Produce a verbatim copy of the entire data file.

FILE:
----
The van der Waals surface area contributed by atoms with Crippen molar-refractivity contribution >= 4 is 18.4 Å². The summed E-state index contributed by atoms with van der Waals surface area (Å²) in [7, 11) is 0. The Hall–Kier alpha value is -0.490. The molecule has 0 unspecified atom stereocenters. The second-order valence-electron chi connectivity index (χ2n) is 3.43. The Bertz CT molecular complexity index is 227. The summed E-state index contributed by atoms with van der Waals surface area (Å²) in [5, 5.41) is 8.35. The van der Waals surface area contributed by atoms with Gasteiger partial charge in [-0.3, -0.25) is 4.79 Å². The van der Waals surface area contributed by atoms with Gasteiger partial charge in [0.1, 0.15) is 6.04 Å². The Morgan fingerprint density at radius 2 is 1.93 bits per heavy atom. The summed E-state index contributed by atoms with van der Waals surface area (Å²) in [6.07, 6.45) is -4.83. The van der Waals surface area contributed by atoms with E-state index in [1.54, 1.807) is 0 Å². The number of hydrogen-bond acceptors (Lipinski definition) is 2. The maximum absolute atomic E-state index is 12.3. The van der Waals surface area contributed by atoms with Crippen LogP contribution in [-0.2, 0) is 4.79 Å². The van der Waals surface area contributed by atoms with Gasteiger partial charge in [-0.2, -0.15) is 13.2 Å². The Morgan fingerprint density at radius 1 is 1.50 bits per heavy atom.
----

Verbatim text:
The van der Waals surface area contributed by atoms with Crippen molar-refractivity contribution >= 4 is 18.4 Å². The summed E-state index contributed by atoms with van der Waals surface area (Å²) in [7, 11) is 0. The Hall–Kier alpha value is -0.490. The molecule has 0 unspecified atom stereocenters. The second-order valence-electron chi connectivity index (χ2n) is 3.43. The Bertz CT molecular complexity index is 227. The summed E-state index contributed by atoms with van der Waals surface area (Å²) in [5, 5.41) is 8.35. The van der Waals surface area contributed by atoms with Gasteiger partial charge in [-0.3, -0.25) is 4.79 Å². The van der Waals surface area contributed by atoms with Gasteiger partial charge in [0.1, 0.15) is 6.04 Å². The Morgan fingerprint density at radius 2 is 1.93 bits per heavy atom. The summed E-state index contributed by atoms with van der Waals surface area (Å²) in [6.07, 6.45) is -4.83. The van der Waals surface area contributed by atoms with E-state index in [1.54, 1.807) is 0 Å². The number of hydrogen-bond acceptors (Lipinski definition) is 2. The maximum absolute atomic E-state index is 12.3. The van der Waals surface area contributed by atoms with Crippen LogP contribution in [-0.2, 0) is 4.79 Å². The van der Waals surface area contributed by atoms with Gasteiger partial charge in [-0.2, -0.15) is 13.2 Å². The Morgan fingerprint density at radius 1 is 1.50 bits per heavy atom.